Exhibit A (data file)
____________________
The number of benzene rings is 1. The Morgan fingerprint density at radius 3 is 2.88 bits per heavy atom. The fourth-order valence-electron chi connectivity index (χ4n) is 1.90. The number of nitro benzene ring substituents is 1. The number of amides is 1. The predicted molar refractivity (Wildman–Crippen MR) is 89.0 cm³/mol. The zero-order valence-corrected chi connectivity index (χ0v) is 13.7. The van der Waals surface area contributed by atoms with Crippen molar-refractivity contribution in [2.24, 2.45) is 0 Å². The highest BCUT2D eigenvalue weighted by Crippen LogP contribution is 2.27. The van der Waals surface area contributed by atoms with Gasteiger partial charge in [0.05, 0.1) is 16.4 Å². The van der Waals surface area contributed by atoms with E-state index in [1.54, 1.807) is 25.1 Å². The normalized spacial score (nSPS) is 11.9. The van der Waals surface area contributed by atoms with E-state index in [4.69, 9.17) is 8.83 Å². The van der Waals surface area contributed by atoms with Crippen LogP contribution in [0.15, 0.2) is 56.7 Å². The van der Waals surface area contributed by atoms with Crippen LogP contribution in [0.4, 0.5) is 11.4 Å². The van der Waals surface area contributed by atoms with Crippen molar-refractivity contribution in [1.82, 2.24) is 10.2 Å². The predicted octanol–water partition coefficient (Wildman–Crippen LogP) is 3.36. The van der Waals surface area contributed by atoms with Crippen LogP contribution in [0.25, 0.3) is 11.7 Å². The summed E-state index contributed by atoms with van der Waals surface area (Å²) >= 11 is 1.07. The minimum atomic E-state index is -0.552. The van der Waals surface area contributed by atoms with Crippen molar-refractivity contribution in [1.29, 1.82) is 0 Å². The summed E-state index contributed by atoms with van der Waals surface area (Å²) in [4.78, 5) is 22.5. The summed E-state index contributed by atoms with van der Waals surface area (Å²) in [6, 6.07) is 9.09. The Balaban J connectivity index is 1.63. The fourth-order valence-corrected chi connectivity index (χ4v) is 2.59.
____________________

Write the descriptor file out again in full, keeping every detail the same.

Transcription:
The number of benzene rings is 1. The Morgan fingerprint density at radius 3 is 2.88 bits per heavy atom. The fourth-order valence-electron chi connectivity index (χ4n) is 1.90. The number of nitro benzene ring substituents is 1. The number of amides is 1. The predicted molar refractivity (Wildman–Crippen MR) is 89.0 cm³/mol. The zero-order valence-corrected chi connectivity index (χ0v) is 13.7. The van der Waals surface area contributed by atoms with Crippen molar-refractivity contribution in [2.24, 2.45) is 0 Å². The highest BCUT2D eigenvalue weighted by Crippen LogP contribution is 2.27. The van der Waals surface area contributed by atoms with Gasteiger partial charge in [0.05, 0.1) is 16.4 Å². The van der Waals surface area contributed by atoms with E-state index in [1.54, 1.807) is 25.1 Å². The normalized spacial score (nSPS) is 11.9. The van der Waals surface area contributed by atoms with E-state index in [4.69, 9.17) is 8.83 Å². The van der Waals surface area contributed by atoms with Crippen LogP contribution in [0.15, 0.2) is 56.7 Å². The van der Waals surface area contributed by atoms with Crippen LogP contribution in [0.4, 0.5) is 11.4 Å². The van der Waals surface area contributed by atoms with Crippen molar-refractivity contribution in [1.82, 2.24) is 10.2 Å². The predicted octanol–water partition coefficient (Wildman–Crippen LogP) is 3.36. The van der Waals surface area contributed by atoms with Crippen LogP contribution in [0.25, 0.3) is 11.7 Å². The summed E-state index contributed by atoms with van der Waals surface area (Å²) >= 11 is 1.07. The minimum atomic E-state index is -0.552. The van der Waals surface area contributed by atoms with Crippen molar-refractivity contribution in [1.29, 1.82) is 0 Å². The summed E-state index contributed by atoms with van der Waals surface area (Å²) in [4.78, 5) is 22.5. The summed E-state index contributed by atoms with van der Waals surface area (Å²) in [6, 6.07) is 9.09. The Balaban J connectivity index is 1.63. The fourth-order valence-corrected chi connectivity index (χ4v) is 2.59.